his unit, the 11th Armored Division, as the
soldiers liberated concentration camps in
Mauthausen and Gusen, Austria.
ing burial services for nearly 3,000 inmates
of the notorious Nazi camps. Six months
later, the chaplain had a new assignment
as the Catholic chaplain for the Nazi war
criminals awaiting trial at Nuremberg.
the Order of Friars Minor. (He completed
his studies at Butler, N.J., receiving his B.A.
from St. Bonaventure in 1932.) Fr. Sixtus
was ordained in 1934 and went on to
study extensively in Germany, returning to
the U.S. in 1939 to take a teaching assign-
ment at Siena College as World War II
providing religious support to their coun-
try's enemies. Despite the horrific crimes
leveled against these men, the Al-
lies had decided they deserved spir-
men facing trial; a Lutheran chap-
lain, Henry Gerecke, was assigned
to the others. Both clergymen
spoke German well. Fr. Sixtus'
mother spoke German when he
was growing up and he'd studied
adults in a college setting, and not
even have to go to class," she said.
Bonaventure in 2008, and she
hopes that she can instill in her stu-
dents some of the Franciscan val-
ues that she cherishes.
many stories about St. Francis; this
makes it easy to use him as an ex-
ample for how we should live,"
she explained. "I hope that the
Franciscan spirit helps students to
see that living according to the
Gospel isn't easy, but it is possi-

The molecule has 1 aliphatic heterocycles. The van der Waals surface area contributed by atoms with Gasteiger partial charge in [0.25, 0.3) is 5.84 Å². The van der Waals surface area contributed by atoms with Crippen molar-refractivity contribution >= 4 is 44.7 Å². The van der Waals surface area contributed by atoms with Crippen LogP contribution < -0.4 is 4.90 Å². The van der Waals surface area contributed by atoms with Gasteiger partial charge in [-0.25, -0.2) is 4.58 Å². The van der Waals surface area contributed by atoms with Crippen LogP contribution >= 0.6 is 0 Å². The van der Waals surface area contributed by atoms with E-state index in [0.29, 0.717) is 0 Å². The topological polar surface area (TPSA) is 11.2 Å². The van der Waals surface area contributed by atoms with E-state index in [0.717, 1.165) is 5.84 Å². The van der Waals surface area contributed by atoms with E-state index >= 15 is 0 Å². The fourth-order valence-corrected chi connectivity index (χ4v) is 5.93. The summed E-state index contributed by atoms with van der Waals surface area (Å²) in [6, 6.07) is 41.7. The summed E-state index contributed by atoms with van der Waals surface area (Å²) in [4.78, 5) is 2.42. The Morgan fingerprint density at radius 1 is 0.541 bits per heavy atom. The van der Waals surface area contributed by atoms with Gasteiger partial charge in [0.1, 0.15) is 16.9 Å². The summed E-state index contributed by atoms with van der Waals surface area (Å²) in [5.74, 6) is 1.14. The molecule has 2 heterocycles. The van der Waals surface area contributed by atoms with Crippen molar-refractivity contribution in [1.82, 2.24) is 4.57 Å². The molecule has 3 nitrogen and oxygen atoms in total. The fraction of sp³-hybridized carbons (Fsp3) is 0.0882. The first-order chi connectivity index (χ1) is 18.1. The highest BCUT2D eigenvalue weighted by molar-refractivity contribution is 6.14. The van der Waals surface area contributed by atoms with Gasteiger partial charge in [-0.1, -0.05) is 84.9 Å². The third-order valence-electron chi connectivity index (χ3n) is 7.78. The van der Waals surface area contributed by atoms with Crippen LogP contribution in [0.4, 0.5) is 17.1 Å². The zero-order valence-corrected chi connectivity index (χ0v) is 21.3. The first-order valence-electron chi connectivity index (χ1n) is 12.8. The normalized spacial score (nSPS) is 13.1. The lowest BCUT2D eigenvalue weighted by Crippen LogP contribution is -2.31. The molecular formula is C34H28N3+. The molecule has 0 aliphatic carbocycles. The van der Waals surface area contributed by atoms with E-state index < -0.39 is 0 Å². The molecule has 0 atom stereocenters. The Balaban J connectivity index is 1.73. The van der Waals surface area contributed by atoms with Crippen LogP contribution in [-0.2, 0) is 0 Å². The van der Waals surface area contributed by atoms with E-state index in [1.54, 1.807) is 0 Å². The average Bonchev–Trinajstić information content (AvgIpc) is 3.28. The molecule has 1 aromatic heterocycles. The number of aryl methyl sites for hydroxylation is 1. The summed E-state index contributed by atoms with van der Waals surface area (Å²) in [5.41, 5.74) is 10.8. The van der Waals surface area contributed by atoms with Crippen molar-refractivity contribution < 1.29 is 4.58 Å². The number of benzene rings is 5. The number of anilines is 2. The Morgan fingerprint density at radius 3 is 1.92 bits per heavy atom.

pressed, or they are not sure where
they're going in life -- and that
leads some of them to isolate
themselves, to feel alone, and to
feel unloved. I try to let them know
that God loves them, that I love
them, and that others love them,
especially when they don't feel
that they are lovable," she said.
from SBU in May.)
O'Connor, the son of a schoolteacher and
construction worker who'd come to up-
state New York from Ireland. After enter-
ing the novitiate, he received the name
Sixtus after Pope Sixtus IV.
May, SBU alumni and friends had
the rare opportunity to meet one
of the priest's contemporaries, Fr.
Chief Prosecutor Robert H. Jackson
and had met Fr. Sixtus during the
tribunals. In May, the Alumni Office
hosted a gathering at the Robert H.
Jackson Center in Jamestown, N.Y.,
(Jackson's hometown) in conjunc-
tion with a visit to the center by Fr.
Moritz and the premiere of a docu-
mentary about Jackson.
fluenced by Fr. Sixtus and other
clergy he met in the service to
enter the priesthood when he re-
turned home following the trials.
U.S. involvement in the war by re-
questing an Army chaplaincy. He
joined the 11th Armored Division's
Combat Command "B" stateside
in July 1943. His duties involved
saying Mass, hearing confessions
and presiding at weddings, bap-
tisms and funerals. By September
1944, as the war began turning for
the Allies, the division was ordered
mater to teach and then to Siena
College, where he chaired the phi-
losophy department and served as
vice president from 1956 until
1964. He died in 1983 at the age
Fr. Moritz and the book "Mission at
Nuremberg" by Tim Townsend.)
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